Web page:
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Author Topic: Windows XP - the end approaches......  (Read 17473 times)
W8JX
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« Reply #15 on: April 25, 2013, 04:56:16 PM »

As an IT industry person, I'm not migrating any of my XP computers away from that operating system.  Yes, the end is near for XP, but the software works quite well and is a lot lighter on the hardware than Win 7.

Delaying the inevitable as XP is 13+ years old now and very dated. As far as easier on hardware this is not true unless you are trying to load 7 on a old XP computer. The silly part is even a modern cheap entry level PC can easily run win7 quickly and DDR3 ram is dirt cheap and modern system use far less power too which with a larger network can add up to thousands of dollars a year in savings energy and cooling bills. In end you are not really saving much if anything at all.
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AB4ZT
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« Reply #16 on: April 27, 2013, 04:20:57 PM »

I agree with W8JX.  It is time to move on.  XP is dead.  I just upgraded computers including getting rid of XP and it was "good riddance".
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K1CJS
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« Reply #17 on: April 28, 2013, 07:15:57 AM »

...I just upgraded computers including getting rid of XP and it was "good riddance".

"Good riddance?"  XP was and is one of the most stable windows platforms out there.  I know of companies who are buying new machines that are STILL getting Win XP professional installed on them.  Yes, I agree that its dated and that as it gets older there are less and less software offerings that will run on them, but tell that to the people who still run Win 98 because there are certain programs that will NOT run on the newer systems due to speed and size differences!

Planned obsolescence is all well and good--but would YOU want to be treated that way when you get older?  Yes, it does happen to humans too!
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W8JX
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« Reply #18 on: April 28, 2013, 07:34:08 AM »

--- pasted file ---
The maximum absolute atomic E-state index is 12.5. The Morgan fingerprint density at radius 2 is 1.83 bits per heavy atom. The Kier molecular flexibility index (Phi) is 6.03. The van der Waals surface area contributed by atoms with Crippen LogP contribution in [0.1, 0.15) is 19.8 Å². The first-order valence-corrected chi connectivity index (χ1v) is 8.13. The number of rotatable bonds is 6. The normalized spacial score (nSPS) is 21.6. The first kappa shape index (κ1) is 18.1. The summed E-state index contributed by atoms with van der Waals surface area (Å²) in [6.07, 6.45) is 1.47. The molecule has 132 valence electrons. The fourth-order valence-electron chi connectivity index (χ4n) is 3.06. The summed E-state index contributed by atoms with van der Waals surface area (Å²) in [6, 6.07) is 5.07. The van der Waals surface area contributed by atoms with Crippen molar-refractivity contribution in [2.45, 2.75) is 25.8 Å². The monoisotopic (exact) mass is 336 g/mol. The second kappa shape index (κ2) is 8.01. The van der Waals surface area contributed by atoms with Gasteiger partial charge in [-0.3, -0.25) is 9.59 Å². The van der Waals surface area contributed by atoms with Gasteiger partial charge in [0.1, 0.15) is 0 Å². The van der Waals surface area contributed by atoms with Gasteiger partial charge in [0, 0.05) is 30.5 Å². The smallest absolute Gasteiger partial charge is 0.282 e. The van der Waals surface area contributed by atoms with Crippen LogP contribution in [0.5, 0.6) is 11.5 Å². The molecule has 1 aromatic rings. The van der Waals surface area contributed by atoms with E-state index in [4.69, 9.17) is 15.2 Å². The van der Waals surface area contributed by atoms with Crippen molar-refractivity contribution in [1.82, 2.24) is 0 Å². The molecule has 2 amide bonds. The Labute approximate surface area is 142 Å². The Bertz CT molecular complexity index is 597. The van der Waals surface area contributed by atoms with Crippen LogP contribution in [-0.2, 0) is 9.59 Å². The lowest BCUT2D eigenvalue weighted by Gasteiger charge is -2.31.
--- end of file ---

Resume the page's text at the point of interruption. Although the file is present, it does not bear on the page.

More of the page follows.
...I just upgraded computers including getting rid of XP and it was "good riddance".

"Good riddance?"  XP was and is one of the most stable windows platforms out there.  I know of companies who are buying new machines that are STILL getting Win XP professional installed on them.  Yes, I agree that its dated and that as it gets older there are less and less software offerings that will run on them, but tell that to the people who still run Win 98 because there are certain programs that will NOT run on the newer systems due to speed and size differences!

Planned obsolescence is all well and good--but would YOU want to be treated that way when you get older?  Yes, it does happen to humans too!

It says something for the companies limited IT experience and understanding. Most Stable OS I ever used was 64 bit Vista and 64 bit 7 is about the same. As far as stable old OS'es, Win 2000 was far more stable than XP was and before that NT4. Win9x were the most unstable of the lot. As far as not run on newer system due to speed and size is pure BS. If it does not run it is because the code either poorly written or not properly compiled into proper 32 bit code.

Again this points back to IT's lack of understanding and knowledge of how to adapt and change with times. No way would I by new modern hardware and instal a 13 year old OS on it. Dumb.
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W2RWJ
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« Reply #19 on: April 28, 2013, 07:46:19 AM »

I know of companies who are buying new machines that are STILL getting Win XP professional installed on them.